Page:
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If you have a cable TV set-top-box, you need to read this

I was excited to hear about Comcast’s new app that will let you watch TV without a set-top box through a Roku. But then I heard they’re still planning to charge customers a monthly fee. What gives? Thanks, Dear POed, Here’s what’s happening. The Roku app will let you watch all the Comcast channels available through your set-top box on a TV that’s not connected to a big, ugly cable box. Not only are those set-top boxes unsightly and bulky but they’re also expensive. Comcast charges a $9.95 rental fee for each additional box in your home. (The first box is included with the price of your monthly service.) The Federal Communications Commission estimates this costs customers on average more than $230 a year. Comcast The idea of being able to connect multiple TVs, like the TV you might have in your bedroom or the one in your basement, to your cable TV service without paying an additional $10 a month per box sounds like a sweet deal, right? But not so fast. A Comcast spokesperson confirmed that the company will be charging customers an “access fee” of $7.45 for each TV using the Roku app. That’s the same price Comcast charges customers who use a TiVo or other CableCard device instead of renting a set-top box from Comcast. FCC rules require Comcast and other cable operators to give subscribers a discount if they use a Cablecard device instead of renting a set-top box, which is why the price is discounted for Comcast customers. What makes this fee striking is that it’s not designed to pay for any particular... read more

The Great Unwinding of Public Education: Detroit and DeVos

The Great Unwinding of Public Education: Detroit and DeVos   Friday, December 23, 2016 By Joseph Natoli, Truthout |   Weeds and grass overtake the run-down Campbell Elementary School, one of the many closed schools in Detroit, July 19, 2013. Betsy DeVos, Trump’s nominee for secretary of education, argued that the Detroit’s public schools should simply be shut down and the system turned over to charters. (Photo: Nathan Weber / The New York Times) Privatization of all things public has slammed Detroit as gentrifying investors seek to put price tags on what was previously public domain. In predatory fashion, privatizers are targeting the city’s struggling students as a new frontier for profit. How weak and vulnerable is public education in Detroit? The Nation’s Report Card, published by an independent federal commission, named Detroit Public Schools the country’s “lowest-performing urban school district” in 2009, 2011, 2013 and 2015. In 2011, a Republican state legislature and Republican Gov. Rick Snyder repealed a statewide cap on the number of Detroit charter schools. The floodgates were opened and privatizing predators rolled in. Bankruptcy following the collapse of the jobs that fueled the “Motor City” has exposed Detroit to the dynamics described by Naomi Klein in The Shock Doctrine. A crisis, either arranged or accidental, precipitates a rush to recuperation. Lobbyists of wealthy investors petition a government that wealthy investors have put in place. A much-quoted “checks and balances” security shield for democratic governance is thus so easily disarmed. The more startling, dire and urgent the crisis, the greater the rush to a “saving” privatization. Low reading and math scores, shared by both charter and... read more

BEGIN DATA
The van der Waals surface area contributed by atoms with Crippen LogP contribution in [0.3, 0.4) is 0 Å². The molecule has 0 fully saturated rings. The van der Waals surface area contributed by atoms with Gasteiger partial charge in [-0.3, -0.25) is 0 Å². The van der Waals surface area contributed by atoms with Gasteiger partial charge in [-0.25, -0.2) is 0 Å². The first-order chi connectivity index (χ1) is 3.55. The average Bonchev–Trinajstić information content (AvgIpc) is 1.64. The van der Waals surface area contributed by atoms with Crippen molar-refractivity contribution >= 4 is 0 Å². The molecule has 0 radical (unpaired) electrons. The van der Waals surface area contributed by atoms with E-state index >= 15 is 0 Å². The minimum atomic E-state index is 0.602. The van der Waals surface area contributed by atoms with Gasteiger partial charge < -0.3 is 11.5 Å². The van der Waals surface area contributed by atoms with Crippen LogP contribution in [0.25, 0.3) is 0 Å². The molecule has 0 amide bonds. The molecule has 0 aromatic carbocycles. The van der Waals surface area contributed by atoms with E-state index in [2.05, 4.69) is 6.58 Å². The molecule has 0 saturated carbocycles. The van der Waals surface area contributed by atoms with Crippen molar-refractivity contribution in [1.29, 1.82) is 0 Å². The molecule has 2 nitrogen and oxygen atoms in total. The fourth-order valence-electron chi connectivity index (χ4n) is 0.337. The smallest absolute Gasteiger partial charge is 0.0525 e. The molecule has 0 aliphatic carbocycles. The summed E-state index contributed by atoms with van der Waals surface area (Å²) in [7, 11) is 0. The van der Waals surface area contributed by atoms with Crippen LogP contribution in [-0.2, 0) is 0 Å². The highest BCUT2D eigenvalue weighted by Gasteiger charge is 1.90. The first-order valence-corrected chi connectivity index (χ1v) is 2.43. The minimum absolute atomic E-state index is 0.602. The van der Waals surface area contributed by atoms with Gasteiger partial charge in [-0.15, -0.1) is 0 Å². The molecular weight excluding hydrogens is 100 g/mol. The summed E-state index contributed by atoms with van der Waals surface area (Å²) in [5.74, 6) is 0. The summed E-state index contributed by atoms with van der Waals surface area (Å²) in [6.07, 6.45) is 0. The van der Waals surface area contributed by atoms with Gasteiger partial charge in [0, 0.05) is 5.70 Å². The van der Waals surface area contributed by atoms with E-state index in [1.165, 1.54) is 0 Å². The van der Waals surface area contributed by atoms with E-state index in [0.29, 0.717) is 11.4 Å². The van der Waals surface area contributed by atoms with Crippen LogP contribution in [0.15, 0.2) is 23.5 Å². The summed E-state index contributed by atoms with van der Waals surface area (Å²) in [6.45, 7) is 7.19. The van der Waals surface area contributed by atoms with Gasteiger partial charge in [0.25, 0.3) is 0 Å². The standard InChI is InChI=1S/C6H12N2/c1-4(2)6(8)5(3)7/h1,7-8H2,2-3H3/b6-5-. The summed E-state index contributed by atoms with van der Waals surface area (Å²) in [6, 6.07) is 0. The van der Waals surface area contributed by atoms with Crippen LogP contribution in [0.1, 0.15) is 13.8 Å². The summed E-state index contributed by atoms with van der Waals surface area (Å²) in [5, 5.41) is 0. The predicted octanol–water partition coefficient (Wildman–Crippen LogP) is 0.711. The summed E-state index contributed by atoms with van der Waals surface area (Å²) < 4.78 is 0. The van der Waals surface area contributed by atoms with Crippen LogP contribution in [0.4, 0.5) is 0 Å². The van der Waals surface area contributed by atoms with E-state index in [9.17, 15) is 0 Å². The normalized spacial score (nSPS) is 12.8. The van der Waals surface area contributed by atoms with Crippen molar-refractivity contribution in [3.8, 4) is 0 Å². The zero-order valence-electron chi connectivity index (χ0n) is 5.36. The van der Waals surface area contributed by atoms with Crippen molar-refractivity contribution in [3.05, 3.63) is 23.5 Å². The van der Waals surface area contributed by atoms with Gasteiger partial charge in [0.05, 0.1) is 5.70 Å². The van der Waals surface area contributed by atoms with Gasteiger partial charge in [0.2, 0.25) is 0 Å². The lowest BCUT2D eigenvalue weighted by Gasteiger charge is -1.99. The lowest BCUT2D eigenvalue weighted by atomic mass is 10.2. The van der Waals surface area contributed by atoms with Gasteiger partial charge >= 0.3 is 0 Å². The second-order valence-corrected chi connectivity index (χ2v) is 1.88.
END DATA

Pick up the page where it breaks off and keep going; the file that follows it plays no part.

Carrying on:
Add this to Snyder’s list of disasters

Inside Michigan’s faulty unemployment system that hit thousands with fraud yan Felton in Detroit @ryanfelton13 Friday 12 February 2016 08.44 EST   Millions of dollars in penalties were issued after unemployment insurance agency implemented automated service in 2013 to detect fraud. The system has since been discontinued, but the lawsuits and disgruntled residents remain   The automated unemployment insurance fraud detection system that has cost thousands of innocent people millions in penalties began in 2013 under Michigan governor Rick Snyder. Photograph: Carlos Osorio/ In the weeks before Christmas 2014, Kevin Grifka received a letter from the state of Michigan, claiming he fraudulently collected $12,000 in unemployment benefits. Grifka, an electrician who lives in metro Detroit, had his entire federal income tax refund garnished by the Michigan unemployment insurance agency (UIA). In the midst of the holiday season, he was faced with repaying a five-figure sum. “To see your wife cry at night is not cool,” Grifka said last year. “The kids, I never told them, they’re too young to even realize, but you look at four months, five months almost, on the phone dealing with people trying to get basically nowhere, and it’s very disturbing.” But Grifka hadn’t actually committed insurance fraud. He was one of thousands of people, many out of work, wrongly charged by an automated unemployment insurance fraud detection system that began in 2013 under Michigan governor Rick Snyder. Officials have at least partially conceded the program had problems: last month, the state revealed in a court filing that it quietly scaled back the $47m program, in the wake of intense media scrutiny. Now, all determinations are... read more
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